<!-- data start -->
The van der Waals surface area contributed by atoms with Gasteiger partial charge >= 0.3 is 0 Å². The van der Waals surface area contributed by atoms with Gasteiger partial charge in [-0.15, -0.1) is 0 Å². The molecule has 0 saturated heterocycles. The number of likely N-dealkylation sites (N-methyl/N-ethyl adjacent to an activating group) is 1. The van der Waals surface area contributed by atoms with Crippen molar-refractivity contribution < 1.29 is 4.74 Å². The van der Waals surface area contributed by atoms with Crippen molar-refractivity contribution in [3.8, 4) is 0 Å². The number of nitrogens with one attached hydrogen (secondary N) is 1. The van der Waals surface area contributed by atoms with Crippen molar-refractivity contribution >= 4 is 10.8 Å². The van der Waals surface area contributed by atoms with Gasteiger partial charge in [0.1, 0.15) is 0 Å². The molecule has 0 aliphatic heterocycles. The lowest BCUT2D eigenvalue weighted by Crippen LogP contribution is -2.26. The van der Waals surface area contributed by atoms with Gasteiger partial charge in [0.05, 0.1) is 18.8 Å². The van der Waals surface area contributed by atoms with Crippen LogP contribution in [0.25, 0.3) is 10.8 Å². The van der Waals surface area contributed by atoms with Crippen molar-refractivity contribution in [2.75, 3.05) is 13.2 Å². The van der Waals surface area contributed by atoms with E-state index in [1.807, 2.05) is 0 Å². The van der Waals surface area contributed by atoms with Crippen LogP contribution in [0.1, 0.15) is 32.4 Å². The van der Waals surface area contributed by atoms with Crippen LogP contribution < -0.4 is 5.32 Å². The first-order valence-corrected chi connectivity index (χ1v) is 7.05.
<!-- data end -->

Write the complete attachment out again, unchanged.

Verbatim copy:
The van der Waals surface area contributed by atoms with Gasteiger partial charge >= 0.3 is 0 Å². The van der Waals surface area contributed by atoms with Gasteiger partial charge in [-0.15, -0.1) is 0 Å². The molecule has 0 saturated heterocycles. The number of likely N-dealkylation sites (N-methyl/N-ethyl adjacent to an activating group) is 1. The van der Waals surface area contributed by atoms with Crippen molar-refractivity contribution < 1.29 is 4.74 Å². The van der Waals surface area contributed by atoms with Crippen molar-refractivity contribution in [3.8, 4) is 0 Å². The number of nitrogens with one attached hydrogen (secondary N) is 1. The van der Waals surface area contributed by atoms with Crippen molar-refractivity contribution >= 4 is 10.8 Å². The van der Waals surface area contributed by atoms with Gasteiger partial charge in [0.1, 0.15) is 0 Å². The molecule has 0 aliphatic heterocycles. The lowest BCUT2D eigenvalue weighted by Crippen LogP contribution is -2.26. The van der Waals surface area contributed by atoms with Gasteiger partial charge in [0.05, 0.1) is 18.8 Å². The van der Waals surface area contributed by atoms with Crippen LogP contribution in [0.25, 0.3) is 10.8 Å². The van der Waals surface area contributed by atoms with Crippen molar-refractivity contribution in [2.75, 3.05) is 13.2 Å². The van der Waals surface area contributed by atoms with E-state index in [1.807, 2.05) is 0 Å². The van der Waals surface area contributed by atoms with Crippen LogP contribution in [0.1, 0.15) is 32.4 Å². The van der Waals surface area contributed by atoms with Crippen LogP contribution < -0.4 is 5.32 Å². The first-order valence-corrected chi connectivity index (χ1v) is 7.05.